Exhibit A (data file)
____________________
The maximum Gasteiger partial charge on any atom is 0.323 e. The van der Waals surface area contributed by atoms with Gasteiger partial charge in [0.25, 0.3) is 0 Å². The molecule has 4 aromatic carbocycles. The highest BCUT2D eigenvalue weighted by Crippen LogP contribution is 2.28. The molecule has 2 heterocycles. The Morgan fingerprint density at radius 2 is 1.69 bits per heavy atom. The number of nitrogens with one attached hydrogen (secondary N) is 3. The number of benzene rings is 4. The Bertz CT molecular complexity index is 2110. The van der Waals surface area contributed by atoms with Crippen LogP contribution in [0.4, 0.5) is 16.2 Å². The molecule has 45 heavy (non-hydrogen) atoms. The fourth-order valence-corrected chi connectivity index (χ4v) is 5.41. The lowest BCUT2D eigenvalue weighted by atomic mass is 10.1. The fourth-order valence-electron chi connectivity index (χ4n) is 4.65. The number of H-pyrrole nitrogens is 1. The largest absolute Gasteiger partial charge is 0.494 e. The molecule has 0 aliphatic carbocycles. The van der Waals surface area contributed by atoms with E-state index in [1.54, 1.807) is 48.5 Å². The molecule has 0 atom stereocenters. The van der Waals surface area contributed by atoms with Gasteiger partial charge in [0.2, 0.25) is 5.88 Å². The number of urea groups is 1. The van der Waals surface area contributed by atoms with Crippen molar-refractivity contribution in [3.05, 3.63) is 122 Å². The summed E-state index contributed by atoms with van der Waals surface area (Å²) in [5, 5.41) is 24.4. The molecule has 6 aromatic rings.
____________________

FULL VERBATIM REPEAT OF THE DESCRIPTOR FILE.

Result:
The maximum Gasteiger partial charge on any atom is 0.323 e. The van der Waals surface area contributed by atoms with Gasteiger partial charge in [0.25, 0.3) is 0 Å². The molecule has 4 aromatic carbocycles. The highest BCUT2D eigenvalue weighted by Crippen LogP contribution is 2.28. The molecule has 2 heterocycles. The Morgan fingerprint density at radius 2 is 1.69 bits per heavy atom. The number of nitrogens with one attached hydrogen (secondary N) is 3. The number of benzene rings is 4. The Bertz CT molecular complexity index is 2110. The van der Waals surface area contributed by atoms with Crippen LogP contribution in [0.4, 0.5) is 16.2 Å². The molecule has 45 heavy (non-hydrogen) atoms. The fourth-order valence-corrected chi connectivity index (χ4v) is 5.41. The lowest BCUT2D eigenvalue weighted by atomic mass is 10.1. The fourth-order valence-electron chi connectivity index (χ4n) is 4.65. The number of H-pyrrole nitrogens is 1. The largest absolute Gasteiger partial charge is 0.494 e. The molecule has 0 aliphatic carbocycles. The van der Waals surface area contributed by atoms with E-state index in [1.54, 1.807) is 48.5 Å². The molecule has 0 atom stereocenters. The van der Waals surface area contributed by atoms with Gasteiger partial charge in [0.2, 0.25) is 5.88 Å². The number of urea groups is 1. The van der Waals surface area contributed by atoms with Crippen molar-refractivity contribution in [3.05, 3.63) is 122 Å². The summed E-state index contributed by atoms with van der Waals surface area (Å²) in [5, 5.41) is 24.4. The molecule has 6 aromatic rings.